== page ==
In rapidly growing companies, every CFO knows the value of having a commercial banking relationship. Banks are a good source of low-cost financing as well a whole suite of other services. Banks have the infrastructure to provide lines of credit which can be used on an as-needed basis to minimize interest costs. In addition to providing short term working capital loans under these lines of credit, standby letters of credit can be issued as a replacement for a cash-security deposit on your real estate lease. It’s a capital efficient and cost-effective model and banks excel at providing emerging growth companies with financial solutions.
Venture debt used as a compliment to bank debt…
Venture debt firms typically provide additional venture debt on a subordinated basis behind the banks as an alternative to raising additional equity. Venture debt firms charge a premium in the form of higher interest rates and warrant coverage to compensate for the higher risk of being a subordinated debt lender. Let’s say you want to borrow $10M and the bank is willing to provide the first $3M. The bank charges you 5% interest and amortizes the debt over 36 months. Your monthly payment would be a little over $89k. A venture debt firm provides the remaining $7M at 12% interest and amortizes over the same 36 months. Your monthly venture debt payment is $230k. Your blended cost of funds is 9.9% (.3 X 5% + .7 X 12% = 9.9%) in addition to any warrants that are granted. That’s a very good deal compared to raising equity.
Venture debt used as a replacement to bank debt…
Some venture debt funds have tried to supplant these commercial banking relationships with large single-tranche or “unitranche” venture debt facilities. The venture debt firms pay off the banks and have a first lien on the assets of the business. These are sold as “one stop shopping” solutions or “lower blended-cost” credit facilities. Let’s say the venture debt firm lends the full $10M at 9% and amortizes over the same 36 months resulting in a monthly payment of $315k (vs. $319k in the previous example). Your blended cost of funds is 9% and that initially looks compelling vs. the 9.9% alternative. As the CFO you recommend the lower cost alternative to the board and you receive faint praise before they move on to more important agenda items.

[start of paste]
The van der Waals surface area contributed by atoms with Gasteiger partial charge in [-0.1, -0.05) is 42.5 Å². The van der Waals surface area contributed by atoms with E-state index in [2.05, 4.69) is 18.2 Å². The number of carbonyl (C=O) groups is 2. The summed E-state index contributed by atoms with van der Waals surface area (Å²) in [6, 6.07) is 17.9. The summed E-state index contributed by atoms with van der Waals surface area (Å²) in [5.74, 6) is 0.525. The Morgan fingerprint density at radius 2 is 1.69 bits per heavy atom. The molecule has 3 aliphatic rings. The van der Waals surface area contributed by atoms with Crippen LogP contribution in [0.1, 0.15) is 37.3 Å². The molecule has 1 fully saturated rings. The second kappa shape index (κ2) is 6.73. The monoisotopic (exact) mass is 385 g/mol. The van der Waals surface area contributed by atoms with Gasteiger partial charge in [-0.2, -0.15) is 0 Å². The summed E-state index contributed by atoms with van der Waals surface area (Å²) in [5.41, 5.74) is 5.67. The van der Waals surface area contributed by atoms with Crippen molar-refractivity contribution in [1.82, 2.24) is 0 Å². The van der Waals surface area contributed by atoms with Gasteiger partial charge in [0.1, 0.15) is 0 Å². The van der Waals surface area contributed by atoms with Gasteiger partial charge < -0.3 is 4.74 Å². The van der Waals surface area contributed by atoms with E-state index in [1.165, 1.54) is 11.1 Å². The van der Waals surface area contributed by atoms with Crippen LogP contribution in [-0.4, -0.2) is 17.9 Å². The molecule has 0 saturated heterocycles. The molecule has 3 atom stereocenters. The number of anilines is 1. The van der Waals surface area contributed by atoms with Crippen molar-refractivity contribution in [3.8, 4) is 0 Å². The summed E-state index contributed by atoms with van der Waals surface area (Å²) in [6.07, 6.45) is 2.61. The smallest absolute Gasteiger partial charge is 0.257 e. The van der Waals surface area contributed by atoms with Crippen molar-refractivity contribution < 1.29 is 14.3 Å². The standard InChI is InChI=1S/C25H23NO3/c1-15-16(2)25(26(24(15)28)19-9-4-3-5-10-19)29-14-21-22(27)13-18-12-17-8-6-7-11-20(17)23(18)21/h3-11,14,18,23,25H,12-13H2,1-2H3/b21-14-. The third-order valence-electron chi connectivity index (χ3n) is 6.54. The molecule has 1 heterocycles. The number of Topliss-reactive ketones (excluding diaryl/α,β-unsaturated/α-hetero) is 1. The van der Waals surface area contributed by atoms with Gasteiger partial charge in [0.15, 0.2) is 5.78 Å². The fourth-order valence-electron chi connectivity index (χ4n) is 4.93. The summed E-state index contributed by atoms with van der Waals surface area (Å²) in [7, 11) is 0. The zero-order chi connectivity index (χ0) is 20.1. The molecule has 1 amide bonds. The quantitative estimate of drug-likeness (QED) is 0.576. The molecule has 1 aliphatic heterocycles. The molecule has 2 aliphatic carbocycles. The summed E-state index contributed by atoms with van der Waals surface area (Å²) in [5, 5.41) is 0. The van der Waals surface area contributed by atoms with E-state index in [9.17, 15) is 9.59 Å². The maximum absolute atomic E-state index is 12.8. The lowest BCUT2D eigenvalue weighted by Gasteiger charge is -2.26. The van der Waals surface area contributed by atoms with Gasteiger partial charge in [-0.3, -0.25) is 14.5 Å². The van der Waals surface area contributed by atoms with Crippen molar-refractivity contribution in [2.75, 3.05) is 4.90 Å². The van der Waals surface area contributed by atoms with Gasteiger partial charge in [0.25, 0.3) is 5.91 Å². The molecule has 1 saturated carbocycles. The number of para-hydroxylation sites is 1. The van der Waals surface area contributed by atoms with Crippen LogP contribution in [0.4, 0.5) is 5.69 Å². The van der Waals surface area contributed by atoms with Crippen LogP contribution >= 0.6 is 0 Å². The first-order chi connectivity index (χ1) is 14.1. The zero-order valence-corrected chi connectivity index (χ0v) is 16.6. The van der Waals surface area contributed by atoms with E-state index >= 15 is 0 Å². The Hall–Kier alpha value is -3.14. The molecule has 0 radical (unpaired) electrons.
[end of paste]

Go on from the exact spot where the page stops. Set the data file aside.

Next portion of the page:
Focus on the cash…not the interest rate!
Flash forward 12 months….Let’s say your company isn’t meeting its forecast in the near term. Cash is tight and the lender is getting justifiably nervous. They have a first lien on your assets including control of your bank accounts. Each month you pay out that $315k payment until you are forced to raise an equity round at what are likely to be unattractive terms (assuming the capital is available at all). This is in stark contrast to what would happen if you had chosen the first option. Under the first scenario, If the bank gets justifiably nervous, they have to satisfy themselves that you’re worth at least $3M and that the VC’s will support the company…you have a $3M problem – not a $10M problem. The bank can call a material adverse change default in their loan documents and stop the payments to the subordinated lender…your monthly payments drop from $319k per month to $89k. The subordinated lender is contractually obligated to sit on the sidelines until the senior lender, the company and the VC’s cure the default at the bank. After you satisfy the senior lender they can permit payments to resume on the subordinated debt. In an environment of frothy valuations and abundant availability of capital, it’s easy to lose sight of how you might find yourself short on operating performance at a time when you are also short on cash. CFO’s don’t get fired for paying a certain interest rate…they get fired for running out of money.
Eastward Capital Partners
432 Cherry Street
West Newton, MA 02465
o: (617) 762-3611
c: (617) 947-6272